Informant: Any slipper in your house, in your house. But honestly, now I’m so conditioned that it could be anywhere, any time I see a slipper that’s flipped over I have to put it back right.

Background:

The informant is my mother, an Indian woman who was born and raised in northern India (Delhi) and moved to the US over two decades ago. This sample of folklore is something that her mother and grandmother passed down to her. She doesn’t really know what to make of it, she just accepted it as fact and has been living by it her whole life.

Context:

I am back home due to shelter-in-place. One night when my family was sitting in the study I asked my mom if she had any folklore samples I could add to the archive. This was one of the ones she shared with me.

Analysis:

Growing up in an Indian household (in America), I was never told this specific superstition but I can definitely see its influence in a lot of Indian beliefs. There is a lot of emphasis in Indian (or Hindu, I’m not sure) culture in things being the “right” way and the “right” way being cleaner than the “wrong” way.

For example, if you knock over a book on the bookshelf you have to straighten it up as you don’t want it to get scuffed or dust to collect in the “wrong” areas. If you eat you eat with the right hand as that’s considered the “correct” hand (back in the day the left hand was reserved for wiping oneself after going to the bathroom). With all this in mind I can see this superstition as an extension of those beliefs. If a slipper is flipped over, it’s dirtier side is exposed. We want to put it right side up again to maximize cleanliness.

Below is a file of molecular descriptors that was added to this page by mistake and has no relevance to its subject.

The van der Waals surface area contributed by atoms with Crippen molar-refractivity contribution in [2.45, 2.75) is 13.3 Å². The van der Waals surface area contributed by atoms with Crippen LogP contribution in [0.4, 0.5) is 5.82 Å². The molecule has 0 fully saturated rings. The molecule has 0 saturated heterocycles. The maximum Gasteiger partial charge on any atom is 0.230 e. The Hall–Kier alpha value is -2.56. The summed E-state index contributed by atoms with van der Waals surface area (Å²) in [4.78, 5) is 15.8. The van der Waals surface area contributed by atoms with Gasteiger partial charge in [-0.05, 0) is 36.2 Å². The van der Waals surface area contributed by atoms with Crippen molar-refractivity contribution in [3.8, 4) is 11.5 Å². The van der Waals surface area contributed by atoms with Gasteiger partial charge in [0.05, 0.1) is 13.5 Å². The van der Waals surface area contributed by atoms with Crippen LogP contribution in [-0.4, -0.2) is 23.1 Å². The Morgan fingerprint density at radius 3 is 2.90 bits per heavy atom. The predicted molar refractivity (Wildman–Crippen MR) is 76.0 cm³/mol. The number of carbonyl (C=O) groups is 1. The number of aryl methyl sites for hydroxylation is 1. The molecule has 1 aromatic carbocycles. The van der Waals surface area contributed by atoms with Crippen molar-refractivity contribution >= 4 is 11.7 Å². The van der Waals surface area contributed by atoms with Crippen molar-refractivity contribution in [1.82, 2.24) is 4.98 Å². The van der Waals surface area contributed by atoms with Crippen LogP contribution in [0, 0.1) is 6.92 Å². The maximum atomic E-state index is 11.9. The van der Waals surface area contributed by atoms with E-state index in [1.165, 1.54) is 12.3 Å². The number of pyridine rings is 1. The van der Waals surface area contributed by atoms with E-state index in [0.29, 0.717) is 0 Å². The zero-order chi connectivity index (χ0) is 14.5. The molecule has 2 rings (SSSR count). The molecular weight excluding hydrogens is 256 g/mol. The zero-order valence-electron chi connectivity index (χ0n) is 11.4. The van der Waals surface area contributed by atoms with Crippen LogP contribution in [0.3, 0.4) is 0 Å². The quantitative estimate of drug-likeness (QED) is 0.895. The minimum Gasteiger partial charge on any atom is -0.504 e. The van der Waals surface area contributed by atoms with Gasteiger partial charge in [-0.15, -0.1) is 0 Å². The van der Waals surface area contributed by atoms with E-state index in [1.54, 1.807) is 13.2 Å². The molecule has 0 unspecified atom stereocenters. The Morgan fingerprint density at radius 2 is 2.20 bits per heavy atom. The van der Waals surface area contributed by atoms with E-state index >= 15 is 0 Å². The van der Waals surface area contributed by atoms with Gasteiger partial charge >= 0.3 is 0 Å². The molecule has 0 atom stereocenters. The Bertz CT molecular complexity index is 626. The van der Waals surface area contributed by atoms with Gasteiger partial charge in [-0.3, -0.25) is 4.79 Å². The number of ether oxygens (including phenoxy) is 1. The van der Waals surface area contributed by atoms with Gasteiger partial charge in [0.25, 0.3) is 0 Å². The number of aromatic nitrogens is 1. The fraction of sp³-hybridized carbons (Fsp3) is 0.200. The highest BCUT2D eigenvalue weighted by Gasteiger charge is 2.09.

Sweeping After A Guest

--Informant Info--
Nationality: Indian
Age: 51
Occupation: Software Manager
Residence: San Ramon, CA
Date of Performance/Collection: 4/24/20
Primary Language: English
Other Language(s): Hindi

Main Body:

Informant: My grandmother never allowed us to sweep, like sweep the floor or clean the house in any way, until the person, the visitor, who left the house gets to their destination. So for example if someone is going to a different city and we know they’re going to get there by 2 o’clock, we are not allowed to sweep or clean until 2.

Interviewer: Would you check in with your departed guest to make sure or –

Informant: No, there were no phones back then so you’d just have to guess like “Oh they should be there by now. They must have reached the place. Now we can sweep.” It’s because – the thing is, when you have a dead body in the house, for example, someone died in your family, and when they take the body away for cremation, then you sweep the house after the body. So that’s why a person leaving, and you sweeping right after, that’s, in a way, implying that they’re dying or that they will die. It’s just bad luck that you don’t want to mess around with. 

Interviewer: Wait, so you said that after someone dies, you sweep the house after their body is cremated?

Informant: After their body leaves to be cremated. Think about it as a hygienic thing. There’s a body lying in the house for a certain number of hours and you have to get the body ready. And in the old days you couldn’t really preserve the body as well so they used to cremate pretty quickly so a dead body would be pretty unclean. So to sweep after a guest, you wouldn’t want to imply that they’re, you know, dead.

Background:

The informant is my mother, an Indian woman who was born and raised in northern India (Delhi) and moved to the US over two decades ago. This tradition of folklore is something that practiced back in India but doesn’t really strictly follow as much in America. It’s just something that everyone in her family did so she regards at as one of many rules of life.